Freeman Patterson Made Me Do It

Originally posted 10/22/11, almost exactly eight years ago. The three quotes at the end of the post are still true.

Multiple Exposures

can change the Ordinary

into the Extraordinary

Autumn Leaves

Taken on my daily walk

Small vertical pan up & down, 10 exposures

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Technical – Nikon D300, Nikon 35mm 1.8, 1/10 sec, f/5.6, EV=+2/3, ISO400, WB=Cloudy, multi-segment metering, aperture priority, RAW capture, circular polarizer, hand-held; 10 exposures made in a continuous high speed burst while holding down the shutter release

  • I normally do these by tipping my tripod back & forth
  • My multiples often look “mechanical”; handheld is an attempt to remedy this
  • Exposures combined in camera (Nikon only until now; the new $7K Canon adds a multiple exposure feature)
  • Read this for an automated Photoshop technique for combining exposures if your camera can’t (plus further references to much more about multiple exposures)
  • Experimenting with the 35mm 1.8 lens; branches are about 2-3 feet away

Composition

  • Portrait orientation – that’s how trees grow, vertically
  • Three layers – leaves on ground, grass, leaves on trees
  • I had to crouch (camera height 3′)  to get the green layer; otherwise all yellow = no good
  • Trunks, moving away on a diagonal, to connect the layers

Post-process

1. Photoshop Elements/Adobe Camera RAW for RAW conversion

2. Tonal & color contrast adjustments in Color Efex Pro 4 using my custom designed recipe for basic image post processing

  Recipe Step-by-step detailed illustration in this post

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Freeman Patterson has inspired much of what I do photographically – including my enjoyment of multiple exposure images.

  • Totally by accident, when I was starting out in 2002-3, I came across a reference to one of his books – bought it and, as they say, the rest is history.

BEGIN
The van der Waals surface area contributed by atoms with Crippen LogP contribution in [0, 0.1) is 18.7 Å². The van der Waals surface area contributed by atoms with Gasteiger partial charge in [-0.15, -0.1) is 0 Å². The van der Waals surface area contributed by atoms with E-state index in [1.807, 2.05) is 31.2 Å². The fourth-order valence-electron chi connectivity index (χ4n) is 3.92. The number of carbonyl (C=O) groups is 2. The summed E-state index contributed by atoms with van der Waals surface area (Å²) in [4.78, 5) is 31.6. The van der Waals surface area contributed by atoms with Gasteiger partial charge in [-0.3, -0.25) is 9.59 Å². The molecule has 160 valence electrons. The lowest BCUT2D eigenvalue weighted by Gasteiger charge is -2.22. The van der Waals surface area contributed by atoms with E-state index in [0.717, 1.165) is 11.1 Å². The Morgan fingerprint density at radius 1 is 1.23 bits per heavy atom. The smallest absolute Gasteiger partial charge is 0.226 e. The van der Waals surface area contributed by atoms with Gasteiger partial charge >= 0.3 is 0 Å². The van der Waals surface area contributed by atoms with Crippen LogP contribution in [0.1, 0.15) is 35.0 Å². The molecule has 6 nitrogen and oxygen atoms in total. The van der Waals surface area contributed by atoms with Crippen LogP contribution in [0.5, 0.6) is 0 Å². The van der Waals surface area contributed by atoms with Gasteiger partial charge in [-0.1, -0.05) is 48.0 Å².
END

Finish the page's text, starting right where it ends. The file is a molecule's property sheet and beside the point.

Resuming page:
• For me, the inspiration is as much from his philosophy of life and how that relates to his photography as it is about the nuts & bolts of photography.
  • If you look at his work expecting to find the stereotypical pretty pictures & photo icons you may be disappointed. However, if you’re willing to study images and think a little, you’re likely to understand and be moved/inspired.
  • The following is the opening of his “Art Statement” –

Every artist is, first of all, a craftperson thoroughly knowledgeable about the materials, tools, and techniques of his or her particular medium and skilled in using many of them.
However, in my view, no amount of technical knowledge and competence is, of itself, sufficient to make a craftperson into an artist. That requires caring — passionate caring about ultimate things.”

This same message is repeated over & over for art of every form –

Without passion, all the skill in the world won’t lift you above craft. Without skill, all the passion in the world will leave you eager but floundering. Combining the two is the essence of the creative life.
-Twyla Tharp, Dance

A work of art which did not begin in emotion is not art.
– Paul Cezanne , Painting

There must be a lesson in there somewhere.

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